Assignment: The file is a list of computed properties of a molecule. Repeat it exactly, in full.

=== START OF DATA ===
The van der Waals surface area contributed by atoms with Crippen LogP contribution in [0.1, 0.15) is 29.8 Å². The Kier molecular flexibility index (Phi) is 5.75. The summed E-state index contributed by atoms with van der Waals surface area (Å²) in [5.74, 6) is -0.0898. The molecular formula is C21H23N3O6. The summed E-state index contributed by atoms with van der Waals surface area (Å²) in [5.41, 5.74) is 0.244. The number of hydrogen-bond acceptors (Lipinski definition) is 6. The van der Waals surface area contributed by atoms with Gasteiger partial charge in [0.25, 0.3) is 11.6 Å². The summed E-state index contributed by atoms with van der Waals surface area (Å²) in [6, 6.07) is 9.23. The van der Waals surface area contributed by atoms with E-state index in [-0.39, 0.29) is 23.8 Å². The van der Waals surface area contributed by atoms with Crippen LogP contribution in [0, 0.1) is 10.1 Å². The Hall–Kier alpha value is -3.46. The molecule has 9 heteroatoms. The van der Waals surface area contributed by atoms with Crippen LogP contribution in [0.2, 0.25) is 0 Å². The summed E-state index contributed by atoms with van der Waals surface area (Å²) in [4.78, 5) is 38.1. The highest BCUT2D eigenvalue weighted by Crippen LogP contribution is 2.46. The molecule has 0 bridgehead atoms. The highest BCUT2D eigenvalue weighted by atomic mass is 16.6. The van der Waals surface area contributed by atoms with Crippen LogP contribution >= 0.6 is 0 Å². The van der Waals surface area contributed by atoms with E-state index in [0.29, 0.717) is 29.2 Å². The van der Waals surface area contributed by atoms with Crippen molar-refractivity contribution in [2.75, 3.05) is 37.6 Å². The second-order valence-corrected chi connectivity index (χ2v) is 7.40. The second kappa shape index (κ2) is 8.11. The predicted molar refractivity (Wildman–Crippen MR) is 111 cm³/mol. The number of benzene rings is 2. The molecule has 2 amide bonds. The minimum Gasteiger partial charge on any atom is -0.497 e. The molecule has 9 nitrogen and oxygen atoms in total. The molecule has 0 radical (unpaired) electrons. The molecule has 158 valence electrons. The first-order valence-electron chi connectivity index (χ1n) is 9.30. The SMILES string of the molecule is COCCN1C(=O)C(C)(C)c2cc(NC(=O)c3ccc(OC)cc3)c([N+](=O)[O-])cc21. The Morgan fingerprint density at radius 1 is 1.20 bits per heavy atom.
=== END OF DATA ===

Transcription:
The van der Waals surface area contributed by atoms with Crippen LogP contribution in [0.1, 0.15) is 29.8 Å². The Kier molecular flexibility index (Phi) is 5.75. The summed E-state index contributed by atoms with van der Waals surface area (Å²) in [5.74, 6) is -0.0898. The molecular formula is C21H23N3O6. The summed E-state index contributed by atoms with van der Waals surface area (Å²) in [5.41, 5.74) is 0.244. The number of hydrogen-bond acceptors (Lipinski definition) is 6. The van der Waals surface area contributed by atoms with Gasteiger partial charge in [0.25, 0.3) is 11.6 Å². The summed E-state index contributed by atoms with van der Waals surface area (Å²) in [6, 6.07) is 9.23. The van der Waals surface area contributed by atoms with E-state index in [-0.39, 0.29) is 23.8 Å². The van der Waals surface area contributed by atoms with Crippen LogP contribution in [0, 0.1) is 10.1 Å². The Hall–Kier alpha value is -3.46. The molecule has 9 heteroatoms. The van der Waals surface area contributed by atoms with Crippen LogP contribution in [0.2, 0.25) is 0 Å². The summed E-state index contributed by atoms with van der Waals surface area (Å²) in [4.78, 5) is 38.1. The highest BCUT2D eigenvalue weighted by Crippen LogP contribution is 2.46. The molecule has 0 bridgehead atoms. The highest BCUT2D eigenvalue weighted by atomic mass is 16.6. The van der Waals surface area contributed by atoms with Crippen LogP contribution >= 0.6 is 0 Å². The van der Waals surface area contributed by atoms with E-state index in [0.29, 0.717) is 29.2 Å². The van der Waals surface area contributed by atoms with Crippen molar-refractivity contribution in [2.75, 3.05) is 37.6 Å². The second-order valence-corrected chi connectivity index (χ2v) is 7.40. The second kappa shape index (κ2) is 8.11. The predicted molar refractivity (Wildman–Crippen MR) is 111 cm³/mol. The number of benzene rings is 2. The molecule has 2 amide bonds. The minimum Gasteiger partial charge on any atom is -0.497 e. The molecule has 9 nitrogen and oxygen atoms in total. The molecule has 0 radical (unpaired) electrons. The molecule has 158 valence electrons. The first-order valence-electron chi connectivity index (χ1n) is 9.30. The SMILES string of the molecule is COCCN1C(=O)C(C)(C)c2cc(NC(=O)c3ccc(OC)cc3)c([N+](=O)[O-])cc21. The Morgan fingerprint density at radius 1 is 1.20 bits per heavy atom.